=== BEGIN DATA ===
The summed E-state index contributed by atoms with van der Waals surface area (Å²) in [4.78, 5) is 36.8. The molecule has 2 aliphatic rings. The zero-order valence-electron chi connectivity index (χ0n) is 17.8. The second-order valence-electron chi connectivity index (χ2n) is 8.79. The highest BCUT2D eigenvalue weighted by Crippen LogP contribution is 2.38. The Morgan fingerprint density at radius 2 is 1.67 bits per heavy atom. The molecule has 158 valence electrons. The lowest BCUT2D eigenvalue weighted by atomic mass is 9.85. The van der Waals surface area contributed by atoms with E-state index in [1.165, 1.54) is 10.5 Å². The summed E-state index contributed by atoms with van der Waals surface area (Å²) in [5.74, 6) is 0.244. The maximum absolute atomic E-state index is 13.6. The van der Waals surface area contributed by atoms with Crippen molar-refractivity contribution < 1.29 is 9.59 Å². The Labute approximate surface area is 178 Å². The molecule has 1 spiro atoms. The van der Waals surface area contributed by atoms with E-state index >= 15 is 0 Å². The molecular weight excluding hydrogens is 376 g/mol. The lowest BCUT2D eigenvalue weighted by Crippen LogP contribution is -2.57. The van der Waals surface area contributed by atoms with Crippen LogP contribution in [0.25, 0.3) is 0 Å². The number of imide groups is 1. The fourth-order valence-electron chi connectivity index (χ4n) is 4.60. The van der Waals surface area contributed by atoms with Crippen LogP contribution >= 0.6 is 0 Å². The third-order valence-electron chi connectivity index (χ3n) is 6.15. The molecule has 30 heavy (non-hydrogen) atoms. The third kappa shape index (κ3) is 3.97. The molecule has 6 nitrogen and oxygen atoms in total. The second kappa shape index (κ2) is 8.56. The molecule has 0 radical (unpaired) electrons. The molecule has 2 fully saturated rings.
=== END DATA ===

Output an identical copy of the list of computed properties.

The summed E-state index contributed by atoms with van der Waals surface area (Å²) in [4.78, 5) is 36.8. The molecule has 2 aliphatic rings. The zero-order valence-electron chi connectivity index (χ0n) is 17.8. The second-order valence-electron chi connectivity index (χ2n) is 8.79. The highest BCUT2D eigenvalue weighted by Crippen LogP contribution is 2.38. The Morgan fingerprint density at radius 2 is 1.67 bits per heavy atom. The molecule has 158 valence electrons. The lowest BCUT2D eigenvalue weighted by atomic mass is 9.85. The van der Waals surface area contributed by atoms with E-state index in [1.165, 1.54) is 10.5 Å². The summed E-state index contributed by atoms with van der Waals surface area (Å²) in [5.74, 6) is 0.244. The maximum absolute atomic E-state index is 13.6. The van der Waals surface area contributed by atoms with Crippen molar-refractivity contribution < 1.29 is 9.59 Å². The Labute approximate surface area is 178 Å². The molecule has 1 spiro atoms. The van der Waals surface area contributed by atoms with E-state index >= 15 is 0 Å². The molecular weight excluding hydrogens is 376 g/mol. The lowest BCUT2D eigenvalue weighted by Crippen LogP contribution is -2.57. The van der Waals surface area contributed by atoms with Crippen LogP contribution in [0.25, 0.3) is 0 Å². The number of imide groups is 1. The fourth-order valence-electron chi connectivity index (χ4n) is 4.60. The van der Waals surface area contributed by atoms with Crippen LogP contribution >= 0.6 is 0 Å². The third-order valence-electron chi connectivity index (χ3n) is 6.15. The molecule has 30 heavy (non-hydrogen) atoms. The third kappa shape index (κ3) is 3.97. The molecule has 6 nitrogen and oxygen atoms in total. The second kappa shape index (κ2) is 8.56. The molecule has 0 radical (unpaired) electrons. The molecule has 2 fully saturated rings.